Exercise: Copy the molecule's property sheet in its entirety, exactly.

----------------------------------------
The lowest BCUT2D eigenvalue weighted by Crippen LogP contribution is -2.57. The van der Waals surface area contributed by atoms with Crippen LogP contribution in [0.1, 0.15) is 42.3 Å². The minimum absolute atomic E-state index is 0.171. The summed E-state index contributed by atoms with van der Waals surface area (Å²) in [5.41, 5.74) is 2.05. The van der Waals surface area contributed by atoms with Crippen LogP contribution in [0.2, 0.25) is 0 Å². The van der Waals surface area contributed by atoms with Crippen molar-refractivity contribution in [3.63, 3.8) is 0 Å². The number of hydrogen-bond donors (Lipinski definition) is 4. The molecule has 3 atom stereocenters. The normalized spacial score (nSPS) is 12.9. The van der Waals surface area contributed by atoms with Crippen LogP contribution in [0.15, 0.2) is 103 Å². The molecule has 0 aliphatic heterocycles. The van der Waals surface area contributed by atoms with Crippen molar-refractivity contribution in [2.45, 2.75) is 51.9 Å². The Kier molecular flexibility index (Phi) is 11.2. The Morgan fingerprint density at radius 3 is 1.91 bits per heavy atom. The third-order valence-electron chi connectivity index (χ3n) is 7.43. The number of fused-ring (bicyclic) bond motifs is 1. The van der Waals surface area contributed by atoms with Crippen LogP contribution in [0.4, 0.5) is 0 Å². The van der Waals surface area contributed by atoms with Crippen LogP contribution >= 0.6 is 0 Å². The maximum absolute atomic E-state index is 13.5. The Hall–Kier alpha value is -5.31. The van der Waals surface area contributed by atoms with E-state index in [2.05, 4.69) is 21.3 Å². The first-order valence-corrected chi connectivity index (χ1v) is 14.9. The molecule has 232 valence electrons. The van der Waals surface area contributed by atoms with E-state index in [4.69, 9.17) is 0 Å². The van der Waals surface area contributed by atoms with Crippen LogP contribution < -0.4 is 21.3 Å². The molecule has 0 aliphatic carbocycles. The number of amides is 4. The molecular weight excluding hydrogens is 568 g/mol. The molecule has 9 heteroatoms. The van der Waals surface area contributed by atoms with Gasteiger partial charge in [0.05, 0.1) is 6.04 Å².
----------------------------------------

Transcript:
The lowest BCUT2D eigenvalue weighted by Crippen LogP contribution is -2.57. The van der Waals surface area contributed by atoms with Crippen LogP contribution in [0.1, 0.15) is 42.3 Å². The minimum absolute atomic E-state index is 0.171. The summed E-state index contributed by atoms with van der Waals surface area (Å²) in [5.41, 5.74) is 2.05. The van der Waals surface area contributed by atoms with Crippen LogP contribution in [0.2, 0.25) is 0 Å². The van der Waals surface area contributed by atoms with Crippen molar-refractivity contribution in [3.63, 3.8) is 0 Å². The number of hydrogen-bond donors (Lipinski definition) is 4. The molecule has 3 atom stereocenters. The normalized spacial score (nSPS) is 12.9. The van der Waals surface area contributed by atoms with Crippen LogP contribution in [0.15, 0.2) is 103 Å². The molecule has 0 aliphatic heterocycles. The van der Waals surface area contributed by atoms with Crippen molar-refractivity contribution in [2.45, 2.75) is 51.9 Å². The Kier molecular flexibility index (Phi) is 11.2. The Morgan fingerprint density at radius 3 is 1.91 bits per heavy atom. The third-order valence-electron chi connectivity index (χ3n) is 7.43. The number of fused-ring (bicyclic) bond motifs is 1. The van der Waals surface area contributed by atoms with Crippen LogP contribution in [0.4, 0.5) is 0 Å². The van der Waals surface area contributed by atoms with Crippen LogP contribution >= 0.6 is 0 Å². The maximum absolute atomic E-state index is 13.5. The Hall–Kier alpha value is -5.31. The van der Waals surface area contributed by atoms with E-state index in [2.05, 4.69) is 21.3 Å². The first-order valence-corrected chi connectivity index (χ1v) is 14.9. The molecule has 232 valence electrons. The van der Waals surface area contributed by atoms with E-state index in [4.69, 9.17) is 0 Å². The van der Waals surface area contributed by atoms with Crippen LogP contribution < -0.4 is 21.3 Å². The molecule has 0 aliphatic carbocycles. The number of amides is 4. The molecular weight excluding hydrogens is 568 g/mol. The molecule has 9 heteroatoms. The van der Waals surface area contributed by atoms with Gasteiger partial charge in [0.05, 0.1) is 6.04 Å².